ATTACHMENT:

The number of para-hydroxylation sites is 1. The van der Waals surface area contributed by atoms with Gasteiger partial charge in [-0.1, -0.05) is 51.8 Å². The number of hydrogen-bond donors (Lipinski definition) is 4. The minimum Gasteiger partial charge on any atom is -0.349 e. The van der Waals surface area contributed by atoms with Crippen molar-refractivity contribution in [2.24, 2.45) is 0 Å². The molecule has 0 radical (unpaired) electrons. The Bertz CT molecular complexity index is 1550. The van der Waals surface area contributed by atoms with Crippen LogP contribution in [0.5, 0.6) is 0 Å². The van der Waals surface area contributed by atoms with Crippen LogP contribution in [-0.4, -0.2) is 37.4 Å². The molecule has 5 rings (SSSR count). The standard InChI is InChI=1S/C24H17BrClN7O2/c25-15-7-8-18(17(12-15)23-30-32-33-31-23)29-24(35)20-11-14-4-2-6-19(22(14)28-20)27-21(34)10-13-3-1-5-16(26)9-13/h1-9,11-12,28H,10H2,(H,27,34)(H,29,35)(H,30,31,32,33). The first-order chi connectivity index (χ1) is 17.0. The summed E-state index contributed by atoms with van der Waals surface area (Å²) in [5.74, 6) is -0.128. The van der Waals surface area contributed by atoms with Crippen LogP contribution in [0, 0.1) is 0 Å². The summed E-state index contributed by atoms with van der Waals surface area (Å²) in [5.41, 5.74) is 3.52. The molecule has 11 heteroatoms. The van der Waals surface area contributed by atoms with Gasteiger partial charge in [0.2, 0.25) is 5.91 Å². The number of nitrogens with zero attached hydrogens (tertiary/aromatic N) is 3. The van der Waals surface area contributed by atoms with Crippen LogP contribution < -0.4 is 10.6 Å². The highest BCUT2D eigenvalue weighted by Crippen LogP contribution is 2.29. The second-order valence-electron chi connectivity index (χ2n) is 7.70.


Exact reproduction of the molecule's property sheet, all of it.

The number of para-hydroxylation sites is 1. The van der Waals surface area contributed by atoms with Gasteiger partial charge in [-0.1, -0.05) is 51.8 Å². The number of hydrogen-bond donors (Lipinski definition) is 4. The minimum Gasteiger partial charge on any atom is -0.349 e. The van der Waals surface area contributed by atoms with Crippen molar-refractivity contribution in [2.24, 2.45) is 0 Å². The molecule has 0 radical (unpaired) electrons. The Bertz CT molecular complexity index is 1550. The van der Waals surface area contributed by atoms with Crippen LogP contribution in [0.5, 0.6) is 0 Å². The van der Waals surface area contributed by atoms with Crippen LogP contribution in [-0.4, -0.2) is 37.4 Å². The molecule has 5 rings (SSSR count). The standard InChI is InChI=1S/C24H17BrClN7O2/c25-15-7-8-18(17(12-15)23-30-32-33-31-23)29-24(35)20-11-14-4-2-6-19(22(14)28-20)27-21(34)10-13-3-1-5-16(26)9-13/h1-9,11-12,28H,10H2,(H,27,34)(H,29,35)(H,30,31,32,33). The first-order chi connectivity index (χ1) is 17.0. The summed E-state index contributed by atoms with van der Waals surface area (Å²) in [5.74, 6) is -0.128. The van der Waals surface area contributed by atoms with Crippen LogP contribution in [0, 0.1) is 0 Å². The summed E-state index contributed by atoms with van der Waals surface area (Å²) in [5.41, 5.74) is 3.52. The molecule has 11 heteroatoms. The van der Waals surface area contributed by atoms with Gasteiger partial charge in [0.2, 0.25) is 5.91 Å². The number of nitrogens with zero attached hydrogens (tertiary/aromatic N) is 3. The van der Waals surface area contributed by atoms with Crippen LogP contribution < -0.4 is 10.6 Å². The highest BCUT2D eigenvalue weighted by Crippen LogP contribution is 2.29. The second-order valence-electron chi connectivity index (χ2n) is 7.70.